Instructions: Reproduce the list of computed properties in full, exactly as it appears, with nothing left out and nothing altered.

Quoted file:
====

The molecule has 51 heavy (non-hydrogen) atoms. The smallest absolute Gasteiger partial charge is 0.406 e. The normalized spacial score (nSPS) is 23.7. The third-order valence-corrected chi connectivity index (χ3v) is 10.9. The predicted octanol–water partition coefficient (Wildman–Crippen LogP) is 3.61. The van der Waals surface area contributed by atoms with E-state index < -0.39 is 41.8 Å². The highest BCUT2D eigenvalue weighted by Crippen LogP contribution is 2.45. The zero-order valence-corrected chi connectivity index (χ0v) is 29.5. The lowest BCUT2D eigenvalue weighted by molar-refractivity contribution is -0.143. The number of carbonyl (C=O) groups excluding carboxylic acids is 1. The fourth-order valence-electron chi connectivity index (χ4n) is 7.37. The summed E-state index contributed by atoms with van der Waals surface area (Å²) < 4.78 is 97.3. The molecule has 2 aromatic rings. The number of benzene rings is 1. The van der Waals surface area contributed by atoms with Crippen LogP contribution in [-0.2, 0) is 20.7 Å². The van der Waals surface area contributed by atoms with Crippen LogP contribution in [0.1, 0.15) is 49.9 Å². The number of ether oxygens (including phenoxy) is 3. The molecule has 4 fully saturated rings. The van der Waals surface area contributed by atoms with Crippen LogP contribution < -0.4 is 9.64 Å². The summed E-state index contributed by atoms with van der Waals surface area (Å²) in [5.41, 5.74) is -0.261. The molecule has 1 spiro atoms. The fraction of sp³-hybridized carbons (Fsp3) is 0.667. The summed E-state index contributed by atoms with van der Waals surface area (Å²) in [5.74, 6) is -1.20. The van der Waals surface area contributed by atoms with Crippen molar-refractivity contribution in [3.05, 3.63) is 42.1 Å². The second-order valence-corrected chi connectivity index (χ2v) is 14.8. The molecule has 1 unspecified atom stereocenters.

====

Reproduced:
The molecule has 51 heavy (non-hydrogen) atoms. The smallest absolute Gasteiger partial charge is 0.406 e. The normalized spacial score (nSPS) is 23.7. The third-order valence-corrected chi connectivity index (χ3v) is 10.9. The predicted octanol–water partition coefficient (Wildman–Crippen LogP) is 3.61. The van der Waals surface area contributed by atoms with E-state index < -0.39 is 41.8 Å². The highest BCUT2D eigenvalue weighted by Crippen LogP contribution is 2.45. The zero-order valence-corrected chi connectivity index (χ0v) is 29.5. The lowest BCUT2D eigenvalue weighted by molar-refractivity contribution is -0.143. The number of carbonyl (C=O) groups excluding carboxylic acids is 1. The fourth-order valence-electron chi connectivity index (χ4n) is 7.37. The summed E-state index contributed by atoms with van der Waals surface area (Å²) < 4.78 is 97.3. The molecule has 2 aromatic rings. The number of benzene rings is 1. The van der Waals surface area contributed by atoms with Crippen LogP contribution in [-0.2, 0) is 20.7 Å². The van der Waals surface area contributed by atoms with Crippen LogP contribution in [0.1, 0.15) is 49.9 Å². The number of ether oxygens (including phenoxy) is 3. The molecule has 4 fully saturated rings. The van der Waals surface area contributed by atoms with Crippen LogP contribution < -0.4 is 9.64 Å². The summed E-state index contributed by atoms with van der Waals surface area (Å²) in [5.41, 5.74) is -0.261. The molecule has 1 spiro atoms. The fraction of sp³-hybridized carbons (Fsp3) is 0.667. The summed E-state index contributed by atoms with van der Waals surface area (Å²) in [5.74, 6) is -1.20. The van der Waals surface area contributed by atoms with Crippen molar-refractivity contribution in [3.05, 3.63) is 42.1 Å². The second-order valence-corrected chi connectivity index (χ2v) is 14.8. The molecule has 1 unspecified atom stereocenters.